Article Text

Download PDFPDF
137 PEComa of the uterus with uncertain malignant potential. A rare case report
  1. Gokcen Ege1,
  2. Hande Esra Koca Yildirim1,
  3. Hande Nur Oncu1,
  4. Candost Hanedan1,
  5. Betul Zuhal Isikdogan Tellioglu2,
  6. Firdevs Sahin2 and
  7. Vakkas Korkmaz1
  1. 1Etlik City Hospital, Department of Gynecologic Oncology, Ankara, Türkiye
  2. 2Etlik City Hospital, Department of Pathology, Ankara, Türkiye


Introduction/Background Perivascular Epithelioid Cell tumors (PEComas) are classified as mesenchymal tumors. They can exhibit benign, uncertain malignant potential, or malign, and therapeutic choices vary.1 Surgery is the primary therapeutic approach.2

Methodology In this report, we present a 42-year-old pre-menopausal woman diagnosed with PEComa of uncertain malignant potential following a myomectomy.

Results Our patient was presented with abnormal uterine bleeding. Transvaginal ultrasound revealed an 85x76x70 mm type-5 leiomyoma. Cervicovaginal smear and endometrial biopsy indicated benign findings. The patient underwent a myomectomy procedure. The mass was soft and elastic unlike a leiomyoma. Pathological examination revealed the infiltration of spindle to ovoid cells with eosinophilic cytoplasm. The tumor was well demarcated and the mitotic activity was 2/50 high-power fields (HPF). Immunohistochemical analysis showed diffuse positivity for melan-A, patchy positivity for HMB-45, and positive staining for SMA, desmin, caldesmon, vimentin, and WT1 (figure 1). S100, EMA, CD1A, beta-catenin, CD10, PanCK, calretinin, inhibin, and TFE3 was negative. The Ki67 proliferation index was 2%, with no atypia, lymphovascular invasion, or necrosis observed. Based on these findings, the patient was diagnosed with PEComa: uncertain malignant potential. Following the pathology results, a thoraco-abdominopelvic CT scan was performed, revealing multiple spherical enlarged pelvic and para-aortic lymph nodes. A total abdominal hysterectomy, bilateral salpingo-oophorectomy, omentectomy and lymphadenectomy were performed. Pathology did not reveal any metastatic diseases.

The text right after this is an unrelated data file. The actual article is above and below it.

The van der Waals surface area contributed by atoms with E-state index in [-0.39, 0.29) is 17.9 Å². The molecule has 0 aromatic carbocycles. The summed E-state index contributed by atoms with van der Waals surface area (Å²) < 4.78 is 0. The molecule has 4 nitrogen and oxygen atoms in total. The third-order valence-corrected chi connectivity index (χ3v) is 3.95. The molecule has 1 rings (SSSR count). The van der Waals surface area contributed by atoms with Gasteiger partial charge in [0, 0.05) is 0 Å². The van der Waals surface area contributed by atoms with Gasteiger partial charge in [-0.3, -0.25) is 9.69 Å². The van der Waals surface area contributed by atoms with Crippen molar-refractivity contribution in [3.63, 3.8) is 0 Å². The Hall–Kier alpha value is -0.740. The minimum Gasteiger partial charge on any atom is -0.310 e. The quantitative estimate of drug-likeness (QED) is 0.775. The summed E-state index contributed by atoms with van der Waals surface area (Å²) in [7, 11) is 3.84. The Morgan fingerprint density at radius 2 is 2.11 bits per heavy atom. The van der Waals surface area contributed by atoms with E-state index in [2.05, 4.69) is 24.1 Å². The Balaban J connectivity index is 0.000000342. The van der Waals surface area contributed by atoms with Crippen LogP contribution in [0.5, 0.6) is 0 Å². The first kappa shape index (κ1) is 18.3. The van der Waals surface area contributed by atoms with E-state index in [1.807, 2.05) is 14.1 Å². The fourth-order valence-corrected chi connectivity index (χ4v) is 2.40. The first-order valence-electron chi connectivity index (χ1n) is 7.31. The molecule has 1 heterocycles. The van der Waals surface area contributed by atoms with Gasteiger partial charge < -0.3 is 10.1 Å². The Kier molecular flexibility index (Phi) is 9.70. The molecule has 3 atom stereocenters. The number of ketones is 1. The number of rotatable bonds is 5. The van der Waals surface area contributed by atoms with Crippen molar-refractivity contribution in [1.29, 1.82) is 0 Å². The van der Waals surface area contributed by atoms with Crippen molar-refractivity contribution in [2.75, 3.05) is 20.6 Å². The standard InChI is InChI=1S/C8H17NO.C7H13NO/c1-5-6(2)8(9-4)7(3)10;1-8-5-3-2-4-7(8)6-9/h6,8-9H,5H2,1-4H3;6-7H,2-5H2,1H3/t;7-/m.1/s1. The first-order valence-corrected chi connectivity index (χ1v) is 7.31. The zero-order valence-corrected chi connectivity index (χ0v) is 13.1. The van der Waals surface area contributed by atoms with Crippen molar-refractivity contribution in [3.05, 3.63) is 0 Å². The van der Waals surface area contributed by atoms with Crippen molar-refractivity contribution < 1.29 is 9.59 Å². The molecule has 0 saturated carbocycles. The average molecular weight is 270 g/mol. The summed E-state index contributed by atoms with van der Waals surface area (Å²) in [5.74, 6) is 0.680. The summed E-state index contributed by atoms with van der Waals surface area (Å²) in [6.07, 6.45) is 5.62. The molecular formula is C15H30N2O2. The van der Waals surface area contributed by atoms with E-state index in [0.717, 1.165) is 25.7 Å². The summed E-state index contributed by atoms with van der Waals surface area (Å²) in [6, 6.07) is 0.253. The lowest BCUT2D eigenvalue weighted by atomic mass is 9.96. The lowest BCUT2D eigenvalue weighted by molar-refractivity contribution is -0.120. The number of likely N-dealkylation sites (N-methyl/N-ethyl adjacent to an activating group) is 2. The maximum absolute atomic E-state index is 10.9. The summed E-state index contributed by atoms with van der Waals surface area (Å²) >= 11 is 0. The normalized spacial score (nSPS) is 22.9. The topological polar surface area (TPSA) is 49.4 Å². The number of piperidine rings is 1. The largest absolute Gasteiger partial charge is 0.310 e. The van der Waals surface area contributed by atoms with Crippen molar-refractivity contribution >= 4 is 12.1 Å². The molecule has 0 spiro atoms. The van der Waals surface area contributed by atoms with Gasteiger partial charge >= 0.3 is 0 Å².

Chemotherapy was not administered due to the uncertain malignancy potential. Pelvic radiotherapy was administered (1.8 Gy per fraction for 28 fractions, totaling 50.4 Gy) for local control. The patient was placed under three-month intervals of observation, and no signs of recurrence were detected during the first 6-month follow-up.

Conclusion In PEComa patients, preoperative findings may mimic leiomyoma or leiomyosarcoma, and definitive diagnosis can only be established through pathological examination and immunohistochemistry. Given the limited number of reported cases, there is no established standard treatment modality.


  1. Folpe AL, Mentzel T, Lehr HA, et al. Perivascular epithelioid cell neoplasms of soft tissue and gynecologic origin: a clinicopathologic study of 26 cases and review of the literature. Am J Surg Pathol 2005;29:1558–75.

  2. Padmehr R, Arasteh S, Aminimoghaddam S, Rahbari A, Bohloli M, Mir Eskandari SM, et al. PEComa-A rare uterine neoplasm: a case report. J Reprod Infertil. 2022;23(3):224–227.

Statistics from

Request Permissions

If you wish to reuse any or all of this article please use the link below which will take you to the Copyright Clearance Center’s RightsLink service. You will be able to get a quick price and instant permission to reuse the content in many different ways.